What an exciting descent!
We arrived in the early evening and Metro'd over to Foggy Bottom, from whence it was a 3-minute walk to M2's apartment. When M2 told me she lived right by the famous Watergate hotel, I didn't think she meant right across the street. After a home-cooked dinner (so nice after a long day of traveling!), M2 said, "You guys wanna walk over to the Kennedy Center? It's just five minutes away, and one of my favorite places," she added, encouragingly. So we went. Actually, hopped across a couple of streets. The lights were on, but there were hardly any people about; it felt like we had the whole building to ourselves! We pointed out various flags at the Hall of States and Hall of Nations, went up to the roof and saw the nighttime skyline, and even glimpsed the Thomas Jefferson memorial in the distance. Not a bad first night!
DC lived in D.C. for almost five years, so our trip was a homecoming for him -- he didn't have to think twice about which Metro to take and where the stations were located. He even gave me an old Metro pass, so transportation was a breeze. (The D.C. Metro stations are really, really clean. "Of course," says DC, "this is our nation's capitol!" But I was a little bit disappointed that they all look the same and don't reflect the stop's attractions or history. I'd rather have a clean station, though, so no real complaints. (^o^)) It was nice to have a guide who, moreover, pointed out the places where he once worked, studied, ate -- lived. I enjoyed the trip down memory lane with him... but we were there to make new memories, too!
What really made this our trip was that we both got to meet up with our old friends, and in doing so, make new ones. In addition to hanging out with M2, I got to see my old roommate, who I've not seen in two and a half years. I also got to see a church friend who relocated after getting married a couple of months ago. DC got to see his former classmates and co-workers. And, through one of them, we scored a tour of the Senate side of the Capitol through the personal office of Senator Collins of Maine. While on our way to her office, we saw Senator Kerry walking down the hall (shoulda snapped a photo)! And later on, during our tour, DC recognized another senator (whose name escapes me). We even got to ride the little underground trains between the buildings. It made me feel very political.
It just so happened that the only week DC was able to travel was the week of the National Cherry Blossom festival. My brother, after his first visit to D.C., recommended it at this time of year as an alternative to Japan. At the time I was a little put off because the reason I go to Japan is more for the people than the petals. Yet when I arrived to see them abloom in all corners and not just designated parks, I understood what my brother meant. Though the sakura are truly breathtaking in Japan, I am equally fond of the ones in D.C. for the simple fact that they're interspersed among our national monuments. A perfect, lovely crossing of cultures for me!
It was a bit grey and sometimes windy on the days we were out and about. And although the threat of wet weather remained, the air got warmer as the week progressed. My goal was to walk the National Mall from the Washington Monument all the way to the Lincoln. That's a lot of steps! But each one was totally worth it. This sounds totally cheesy, but I felt so much happiness and pride to be among the great forefathers, leaders and important times in America's history. And I soaked up all the quotes engraved on walls and surfaces. Somewhat surprisingly (to me), my favorites were some of the war memorials. We went to the WWII, Vietnam, and Korean ones. Incredibly moving. Especially seeing veterans reminiscing and honoring, and young schoolchildren exploring and learning.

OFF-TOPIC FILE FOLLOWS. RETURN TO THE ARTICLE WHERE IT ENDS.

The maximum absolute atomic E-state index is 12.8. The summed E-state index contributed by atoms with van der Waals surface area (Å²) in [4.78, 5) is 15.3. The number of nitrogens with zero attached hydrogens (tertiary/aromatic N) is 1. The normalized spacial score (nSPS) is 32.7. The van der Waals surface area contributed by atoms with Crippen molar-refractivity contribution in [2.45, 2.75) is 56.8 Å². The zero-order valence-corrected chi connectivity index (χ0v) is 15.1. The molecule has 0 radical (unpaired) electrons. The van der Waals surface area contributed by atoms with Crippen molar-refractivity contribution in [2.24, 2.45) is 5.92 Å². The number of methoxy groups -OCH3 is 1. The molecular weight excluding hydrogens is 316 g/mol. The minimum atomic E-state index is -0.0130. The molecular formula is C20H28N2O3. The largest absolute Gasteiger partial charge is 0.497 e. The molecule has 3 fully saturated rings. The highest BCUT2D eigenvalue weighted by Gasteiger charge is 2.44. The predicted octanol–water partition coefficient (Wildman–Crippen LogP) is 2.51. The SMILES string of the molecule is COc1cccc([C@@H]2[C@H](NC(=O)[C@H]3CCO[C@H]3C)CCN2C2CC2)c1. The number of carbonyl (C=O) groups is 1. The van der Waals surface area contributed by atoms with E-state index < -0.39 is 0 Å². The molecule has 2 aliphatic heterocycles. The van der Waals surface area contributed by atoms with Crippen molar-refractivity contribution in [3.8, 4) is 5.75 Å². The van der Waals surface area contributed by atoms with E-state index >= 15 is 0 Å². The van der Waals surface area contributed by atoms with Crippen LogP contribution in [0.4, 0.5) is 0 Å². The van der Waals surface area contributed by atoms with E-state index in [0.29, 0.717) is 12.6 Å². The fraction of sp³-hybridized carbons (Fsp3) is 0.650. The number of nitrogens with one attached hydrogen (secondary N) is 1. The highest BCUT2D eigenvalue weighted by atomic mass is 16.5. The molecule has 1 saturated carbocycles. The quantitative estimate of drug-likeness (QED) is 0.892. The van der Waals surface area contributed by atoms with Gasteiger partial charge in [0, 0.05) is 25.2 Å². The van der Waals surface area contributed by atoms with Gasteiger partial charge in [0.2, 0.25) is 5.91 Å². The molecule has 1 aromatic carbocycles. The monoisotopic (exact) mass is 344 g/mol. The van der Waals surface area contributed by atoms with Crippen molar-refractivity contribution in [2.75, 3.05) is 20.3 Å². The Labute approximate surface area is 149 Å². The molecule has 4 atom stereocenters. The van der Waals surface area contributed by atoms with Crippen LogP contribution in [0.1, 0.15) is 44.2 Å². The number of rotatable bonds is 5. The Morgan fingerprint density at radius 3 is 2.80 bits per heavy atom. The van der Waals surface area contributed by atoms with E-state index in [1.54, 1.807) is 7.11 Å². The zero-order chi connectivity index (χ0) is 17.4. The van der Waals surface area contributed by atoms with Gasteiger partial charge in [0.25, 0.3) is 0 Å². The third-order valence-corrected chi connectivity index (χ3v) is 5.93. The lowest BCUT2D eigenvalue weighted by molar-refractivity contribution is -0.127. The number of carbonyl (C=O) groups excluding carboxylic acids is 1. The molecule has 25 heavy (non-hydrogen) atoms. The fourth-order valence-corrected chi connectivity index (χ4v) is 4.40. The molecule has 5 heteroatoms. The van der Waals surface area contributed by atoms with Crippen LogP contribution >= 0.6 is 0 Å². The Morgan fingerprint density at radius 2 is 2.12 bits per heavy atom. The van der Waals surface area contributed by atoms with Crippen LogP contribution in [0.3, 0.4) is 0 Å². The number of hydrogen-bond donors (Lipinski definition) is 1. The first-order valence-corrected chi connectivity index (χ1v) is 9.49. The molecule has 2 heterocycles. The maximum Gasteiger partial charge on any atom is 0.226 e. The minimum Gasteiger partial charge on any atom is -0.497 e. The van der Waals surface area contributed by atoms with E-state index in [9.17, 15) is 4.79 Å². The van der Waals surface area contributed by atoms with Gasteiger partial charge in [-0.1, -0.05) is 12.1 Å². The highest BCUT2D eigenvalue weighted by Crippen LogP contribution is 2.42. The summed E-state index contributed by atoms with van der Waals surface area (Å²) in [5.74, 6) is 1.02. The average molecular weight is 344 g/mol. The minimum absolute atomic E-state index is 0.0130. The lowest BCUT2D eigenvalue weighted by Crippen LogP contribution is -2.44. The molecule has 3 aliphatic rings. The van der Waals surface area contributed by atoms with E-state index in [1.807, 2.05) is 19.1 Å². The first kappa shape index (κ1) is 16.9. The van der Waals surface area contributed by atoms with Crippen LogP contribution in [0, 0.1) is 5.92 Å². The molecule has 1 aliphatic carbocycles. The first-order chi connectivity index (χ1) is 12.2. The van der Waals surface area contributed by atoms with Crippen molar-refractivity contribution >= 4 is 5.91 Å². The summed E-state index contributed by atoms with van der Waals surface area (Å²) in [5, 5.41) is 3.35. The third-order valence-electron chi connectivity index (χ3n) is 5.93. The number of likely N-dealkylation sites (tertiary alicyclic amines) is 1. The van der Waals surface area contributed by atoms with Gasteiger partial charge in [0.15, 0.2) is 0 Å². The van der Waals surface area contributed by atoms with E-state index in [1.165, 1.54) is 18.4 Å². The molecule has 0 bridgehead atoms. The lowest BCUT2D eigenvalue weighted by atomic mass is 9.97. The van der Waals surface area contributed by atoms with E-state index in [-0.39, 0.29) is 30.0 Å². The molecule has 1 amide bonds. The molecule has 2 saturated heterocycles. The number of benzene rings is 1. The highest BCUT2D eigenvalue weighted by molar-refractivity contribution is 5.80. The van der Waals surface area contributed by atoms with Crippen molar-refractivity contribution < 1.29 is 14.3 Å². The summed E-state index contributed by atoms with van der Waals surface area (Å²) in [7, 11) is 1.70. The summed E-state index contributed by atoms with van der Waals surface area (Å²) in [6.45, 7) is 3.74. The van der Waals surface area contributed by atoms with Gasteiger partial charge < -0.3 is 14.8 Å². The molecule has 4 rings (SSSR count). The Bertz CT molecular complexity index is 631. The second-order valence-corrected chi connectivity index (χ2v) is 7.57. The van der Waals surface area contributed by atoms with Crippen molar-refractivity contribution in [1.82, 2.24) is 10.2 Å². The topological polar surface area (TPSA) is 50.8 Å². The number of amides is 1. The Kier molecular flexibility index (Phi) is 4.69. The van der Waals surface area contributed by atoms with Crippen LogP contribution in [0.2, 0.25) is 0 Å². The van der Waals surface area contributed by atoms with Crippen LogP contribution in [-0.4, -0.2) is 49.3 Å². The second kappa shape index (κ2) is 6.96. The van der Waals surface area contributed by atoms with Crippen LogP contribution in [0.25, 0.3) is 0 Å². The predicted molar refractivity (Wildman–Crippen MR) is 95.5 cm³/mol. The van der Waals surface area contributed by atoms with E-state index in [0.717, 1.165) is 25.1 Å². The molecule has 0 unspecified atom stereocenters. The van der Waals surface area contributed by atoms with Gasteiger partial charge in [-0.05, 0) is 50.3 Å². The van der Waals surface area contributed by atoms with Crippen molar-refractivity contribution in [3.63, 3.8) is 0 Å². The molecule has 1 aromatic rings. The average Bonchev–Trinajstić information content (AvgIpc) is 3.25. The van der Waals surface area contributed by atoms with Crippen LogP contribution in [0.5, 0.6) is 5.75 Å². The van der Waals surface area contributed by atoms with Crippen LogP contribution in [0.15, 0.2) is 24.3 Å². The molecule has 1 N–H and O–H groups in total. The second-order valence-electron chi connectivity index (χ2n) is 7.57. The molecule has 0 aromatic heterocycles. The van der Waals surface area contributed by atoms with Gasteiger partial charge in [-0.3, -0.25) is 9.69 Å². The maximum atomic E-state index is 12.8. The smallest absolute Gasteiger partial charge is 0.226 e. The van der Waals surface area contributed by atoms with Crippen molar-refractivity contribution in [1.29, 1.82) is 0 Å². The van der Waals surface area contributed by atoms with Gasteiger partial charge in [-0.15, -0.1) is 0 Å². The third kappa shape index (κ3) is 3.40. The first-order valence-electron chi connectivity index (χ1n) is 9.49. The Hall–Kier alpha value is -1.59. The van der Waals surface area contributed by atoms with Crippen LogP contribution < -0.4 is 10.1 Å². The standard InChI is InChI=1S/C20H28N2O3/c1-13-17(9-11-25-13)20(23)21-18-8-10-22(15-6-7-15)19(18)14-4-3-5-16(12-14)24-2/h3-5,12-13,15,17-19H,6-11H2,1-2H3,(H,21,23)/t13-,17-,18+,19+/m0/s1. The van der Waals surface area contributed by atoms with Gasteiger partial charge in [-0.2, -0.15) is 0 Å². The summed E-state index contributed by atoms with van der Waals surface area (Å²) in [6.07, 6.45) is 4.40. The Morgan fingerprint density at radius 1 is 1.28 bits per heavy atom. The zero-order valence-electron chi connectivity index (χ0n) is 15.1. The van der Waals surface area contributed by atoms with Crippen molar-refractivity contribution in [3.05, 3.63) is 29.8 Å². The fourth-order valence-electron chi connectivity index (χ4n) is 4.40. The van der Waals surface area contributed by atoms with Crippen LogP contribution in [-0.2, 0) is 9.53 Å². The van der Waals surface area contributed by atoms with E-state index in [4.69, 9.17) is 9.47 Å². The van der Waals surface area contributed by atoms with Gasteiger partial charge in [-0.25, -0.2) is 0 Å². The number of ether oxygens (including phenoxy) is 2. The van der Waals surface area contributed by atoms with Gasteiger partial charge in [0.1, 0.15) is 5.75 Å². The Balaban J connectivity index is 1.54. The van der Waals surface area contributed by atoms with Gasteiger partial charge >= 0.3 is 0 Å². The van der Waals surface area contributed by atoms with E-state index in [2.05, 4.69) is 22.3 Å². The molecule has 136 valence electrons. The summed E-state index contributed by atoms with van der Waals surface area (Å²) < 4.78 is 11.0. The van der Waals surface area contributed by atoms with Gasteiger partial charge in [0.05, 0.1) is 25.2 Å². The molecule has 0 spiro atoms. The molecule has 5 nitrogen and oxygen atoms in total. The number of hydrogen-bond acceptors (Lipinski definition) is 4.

Friday -- which M2 took off to hang out with us -- started off cloudy and grey, so we decided to visit the National Gallery. But when we emerged from the Metro station we were met with vivid, blue skies! It was almost a shame to go indoors, but we did to browse Dutch landscapes, lots of Monets and even a couple of Cezannes, and a very interesting exhibit on Robert Frank's The Americans. The weather stayed lovely through lunch, which we had in Chinatown (signs in Chinese, but nary a Chinese restaurant in sight!).
Our last full day in the D.C. area brought us to Stafford, Virginia, where we had lunch with some new friends. Our rental car ended up being a little red Chevy Cobalt -- funny in that it was so not us! After a lovely afternoon we had some time to stop off in Quantico to visit the National Museum of the Marine Corps. Among other things, I got to see a display of standard issue items that each Marine gets at boot camp, try picking up a backpack full of gear, and see interactive displays of rankings and insignias.
There was even a Lego version of the Iwo Jima flag raising! It was another extremely proud moment; I felt a bit better able to understand my younger brother -- who has deployed twice to Iraq and whose contract with the Marines ends this June -- and truly appreciate and honor so many men's and women's sacrifice and service to our country.
What an awesome trip! In some ways I am jealous of the young students who get to go to Washington, D.C. for a social studies trip; indeed I think it should be required of all students! But at the same time, had I gone as a junior higher, I woulnd't have appreciated it as I have this trip. I am glad I got to see the capitol at my own pace and at my own understanding. And I look forward to coming again!